I thought long and hard about what I wanted this month’s Cowdens Journey blog to be about. I decided to go for simplicity. Here’s the question:
How does Cowdens Syndrome/Disease make me feel?
Considering I am at much higher risk of endometrial, kidney, bowel, breast, skin and thyroid cancer, I feel I have been quite lucky. I had endometrial cancer already back in 2013 so I can cross that off the ‘at risk’ list. That’s one less thing to worry about.
I’m about to have my thyroid removed and all indications are that it’s common nodules causing my goitre and nothing else. Fingers crossed! Still, no one likes to be in hospital overnight and have surgery but needs must.
I’m also meeting with a colorectal surgeon and am probably going to be looking at a five-day hospital stay and bowel surgery in the near future.
But as far as everything else goes, I have yearly scans and yearly mammograms now. That’s all I can do. When things are found, and they will be from time to time, I deal with them and move on.
When you’re living with a 1:200,000 rare disease, what other choices do you have? I have a life to live in between hospital visits and scans!
Cowdens is a serious and rare disorder, and for this month, I want to talk taboos. Let’s be honest, boobs and bowels are things that rank high on the old taboo list don’t they. There has been more activity in talking about bowels since we have had Adele Roberts and the late Dame Deborah James being incredibly open and honest about their health and situations, so now, it’s my turn to share.
I have just been through my 3rd colonoscopy in 12 months. Three. Trust me when I tell you that is not a typo. One colonoscopy is annoying. Two is frustrating. Three… downright draining, in every sense of the word.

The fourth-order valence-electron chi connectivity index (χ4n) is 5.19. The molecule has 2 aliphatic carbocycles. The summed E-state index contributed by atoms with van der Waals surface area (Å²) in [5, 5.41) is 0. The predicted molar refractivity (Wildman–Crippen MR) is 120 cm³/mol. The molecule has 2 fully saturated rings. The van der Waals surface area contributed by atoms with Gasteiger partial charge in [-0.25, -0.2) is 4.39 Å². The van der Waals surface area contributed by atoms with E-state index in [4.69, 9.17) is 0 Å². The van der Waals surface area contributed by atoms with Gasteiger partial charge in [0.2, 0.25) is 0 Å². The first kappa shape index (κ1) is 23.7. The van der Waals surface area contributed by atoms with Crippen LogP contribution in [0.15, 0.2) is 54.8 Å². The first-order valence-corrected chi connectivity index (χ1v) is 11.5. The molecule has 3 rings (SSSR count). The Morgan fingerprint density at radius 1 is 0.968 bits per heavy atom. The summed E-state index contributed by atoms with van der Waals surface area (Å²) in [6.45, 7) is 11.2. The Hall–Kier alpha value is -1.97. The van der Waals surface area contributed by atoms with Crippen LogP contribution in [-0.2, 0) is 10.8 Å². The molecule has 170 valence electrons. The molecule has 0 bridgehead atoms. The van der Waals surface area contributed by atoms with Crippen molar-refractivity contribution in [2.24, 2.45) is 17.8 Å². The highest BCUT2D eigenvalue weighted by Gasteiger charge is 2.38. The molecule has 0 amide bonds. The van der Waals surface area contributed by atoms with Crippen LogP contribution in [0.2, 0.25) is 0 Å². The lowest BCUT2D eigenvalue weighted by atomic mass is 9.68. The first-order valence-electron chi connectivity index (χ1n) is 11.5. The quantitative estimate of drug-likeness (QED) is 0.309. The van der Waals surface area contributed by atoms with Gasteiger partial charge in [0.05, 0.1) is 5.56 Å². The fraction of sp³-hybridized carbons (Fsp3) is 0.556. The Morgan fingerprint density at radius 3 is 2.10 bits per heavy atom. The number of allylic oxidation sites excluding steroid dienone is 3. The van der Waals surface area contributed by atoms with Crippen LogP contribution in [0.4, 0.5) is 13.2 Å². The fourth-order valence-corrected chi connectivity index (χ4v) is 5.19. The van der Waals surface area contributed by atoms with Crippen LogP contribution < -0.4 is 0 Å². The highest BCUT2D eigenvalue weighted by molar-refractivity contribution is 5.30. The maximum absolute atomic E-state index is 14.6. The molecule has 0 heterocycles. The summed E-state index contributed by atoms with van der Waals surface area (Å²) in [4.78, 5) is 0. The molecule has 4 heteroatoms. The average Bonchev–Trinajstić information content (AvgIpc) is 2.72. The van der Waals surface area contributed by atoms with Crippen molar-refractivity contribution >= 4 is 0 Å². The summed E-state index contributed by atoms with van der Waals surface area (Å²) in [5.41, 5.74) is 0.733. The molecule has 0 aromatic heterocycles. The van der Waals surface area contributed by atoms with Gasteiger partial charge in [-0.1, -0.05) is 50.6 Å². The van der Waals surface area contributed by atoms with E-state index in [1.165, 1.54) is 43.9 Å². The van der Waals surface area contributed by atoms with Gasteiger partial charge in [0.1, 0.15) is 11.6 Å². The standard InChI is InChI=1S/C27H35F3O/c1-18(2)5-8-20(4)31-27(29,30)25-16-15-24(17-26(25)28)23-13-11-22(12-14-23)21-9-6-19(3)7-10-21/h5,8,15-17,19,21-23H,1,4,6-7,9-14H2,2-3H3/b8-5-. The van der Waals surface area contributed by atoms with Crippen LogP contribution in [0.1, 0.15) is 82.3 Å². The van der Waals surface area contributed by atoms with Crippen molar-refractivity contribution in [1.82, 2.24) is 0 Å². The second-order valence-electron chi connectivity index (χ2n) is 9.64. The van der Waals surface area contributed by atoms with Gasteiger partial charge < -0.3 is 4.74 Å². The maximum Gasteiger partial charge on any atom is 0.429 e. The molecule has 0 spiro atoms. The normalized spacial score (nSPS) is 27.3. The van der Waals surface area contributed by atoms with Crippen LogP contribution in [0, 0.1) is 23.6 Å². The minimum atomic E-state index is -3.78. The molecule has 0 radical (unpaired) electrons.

The issue is, I have polyps. Lots of polyps. Now, you’re probably thinking, “define lots.” Put it this way, they stopped counting at 200. Scary huh. Every time I go, they cut more away and check for regrowth and potential tumours. The colonoscopy and the procedure they do, called a polypectomy leave me with a few days of bleeding and cramps.
So, where do I stand after my 3rd one. Here’s the latest. After the 3rd colonoscopy, I was handed the report and news that there were many still more polyps to be removed. I have been rebooked for another one in 6 months’ time. The Dr then said, “you’re lucky as most of your polyps are in one section of your bowel”. I wanted to grab his lapels and tell him that lucky isn’t quite the way I am feeling right now. He then added, “I am referring you to a bowel surgeon to discuss surgery to remove the affected area of your bowel.” My first question of course was, ‘does this mean I am going to have to have a colostomy?’ His reply ‘you shouldn’t do, but if there are any surgical issues, then quite possibly’. There it is. I’m staring down the barrel of major surgery.
As for boobs…. breast cancer is my biggest risk with Cowdens syndrome. Every year (June), I have ultrasound scans and every year in January, I have a mammogram. Every 6 months they are checked. I know lipomas are there. I know a cyst is there. They have been reported as benign findings. All I can do is be incredibly thankful that I get the 6 monthly review and keep my fingers crossed that I never have a malignancy.